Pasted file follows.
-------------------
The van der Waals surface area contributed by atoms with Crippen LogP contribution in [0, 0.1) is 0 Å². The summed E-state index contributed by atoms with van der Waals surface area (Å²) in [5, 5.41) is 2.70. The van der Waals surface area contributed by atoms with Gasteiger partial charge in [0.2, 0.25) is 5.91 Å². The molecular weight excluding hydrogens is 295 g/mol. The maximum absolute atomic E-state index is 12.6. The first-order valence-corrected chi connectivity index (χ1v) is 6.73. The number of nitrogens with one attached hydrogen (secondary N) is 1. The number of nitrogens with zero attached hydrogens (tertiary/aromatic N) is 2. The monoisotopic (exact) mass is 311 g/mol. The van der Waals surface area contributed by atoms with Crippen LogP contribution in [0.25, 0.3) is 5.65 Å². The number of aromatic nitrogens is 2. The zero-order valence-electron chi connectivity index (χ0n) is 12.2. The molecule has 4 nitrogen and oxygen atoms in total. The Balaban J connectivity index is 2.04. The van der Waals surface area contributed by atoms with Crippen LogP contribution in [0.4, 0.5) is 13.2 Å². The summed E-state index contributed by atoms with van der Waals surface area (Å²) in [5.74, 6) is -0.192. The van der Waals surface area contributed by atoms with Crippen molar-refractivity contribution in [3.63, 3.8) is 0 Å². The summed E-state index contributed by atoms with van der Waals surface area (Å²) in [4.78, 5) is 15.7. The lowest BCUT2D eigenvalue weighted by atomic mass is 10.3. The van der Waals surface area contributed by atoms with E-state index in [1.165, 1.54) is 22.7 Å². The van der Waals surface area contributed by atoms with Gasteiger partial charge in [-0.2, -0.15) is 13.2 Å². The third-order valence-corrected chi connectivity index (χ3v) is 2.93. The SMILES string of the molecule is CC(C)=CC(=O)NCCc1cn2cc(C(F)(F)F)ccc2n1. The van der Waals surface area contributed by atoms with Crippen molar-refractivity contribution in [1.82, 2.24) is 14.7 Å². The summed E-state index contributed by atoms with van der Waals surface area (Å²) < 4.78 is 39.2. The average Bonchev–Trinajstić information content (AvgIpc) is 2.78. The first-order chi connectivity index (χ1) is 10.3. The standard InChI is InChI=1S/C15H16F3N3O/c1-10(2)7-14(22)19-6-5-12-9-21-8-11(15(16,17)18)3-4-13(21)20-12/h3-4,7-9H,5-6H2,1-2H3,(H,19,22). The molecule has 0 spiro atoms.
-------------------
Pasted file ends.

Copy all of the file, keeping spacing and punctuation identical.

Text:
The van der Waals surface area contributed by atoms with Crippen LogP contribution in [0, 0.1) is 0 Å². The summed E-state index contributed by atoms with van der Waals surface area (Å²) in [5, 5.41) is 2.70. The van der Waals surface area contributed by atoms with Gasteiger partial charge in [0.2, 0.25) is 5.91 Å². The molecular weight excluding hydrogens is 295 g/mol. The maximum absolute atomic E-state index is 12.6. The first-order valence-corrected chi connectivity index (χ1v) is 6.73. The number of nitrogens with one attached hydrogen (secondary N) is 1. The number of nitrogens with zero attached hydrogens (tertiary/aromatic N) is 2. The monoisotopic (exact) mass is 311 g/mol. The van der Waals surface area contributed by atoms with Crippen LogP contribution in [0.25, 0.3) is 5.65 Å². The number of aromatic nitrogens is 2. The zero-order valence-electron chi connectivity index (χ0n) is 12.2. The molecule has 4 nitrogen and oxygen atoms in total. The Balaban J connectivity index is 2.04. The van der Waals surface area contributed by atoms with Crippen LogP contribution in [0.4, 0.5) is 13.2 Å². The summed E-state index contributed by atoms with van der Waals surface area (Å²) in [5.74, 6) is -0.192. The van der Waals surface area contributed by atoms with Crippen molar-refractivity contribution in [3.63, 3.8) is 0 Å². The summed E-state index contributed by atoms with van der Waals surface area (Å²) in [4.78, 5) is 15.7. The lowest BCUT2D eigenvalue weighted by atomic mass is 10.3. The van der Waals surface area contributed by atoms with E-state index in [1.165, 1.54) is 22.7 Å². The van der Waals surface area contributed by atoms with Gasteiger partial charge in [-0.2, -0.15) is 13.2 Å². The third-order valence-corrected chi connectivity index (χ3v) is 2.93. The SMILES string of the molecule is CC(C)=CC(=O)NCCc1cn2cc(C(F)(F)F)ccc2n1. The van der Waals surface area contributed by atoms with Crippen molar-refractivity contribution in [1.82, 2.24) is 14.7 Å². The summed E-state index contributed by atoms with van der Waals surface area (Å²) < 4.78 is 39.2. The average Bonchev–Trinajstić information content (AvgIpc) is 2.78. The first-order chi connectivity index (χ1) is 10.3. The standard InChI is InChI=1S/C15H16F3N3O/c1-10(2)7-14(22)19-6-5-12-9-21-8-11(15(16,17)18)3-4-13(21)20-12/h3-4,7-9H,5-6H2,1-2H3,(H,19,22). The molecule has 0 spiro atoms.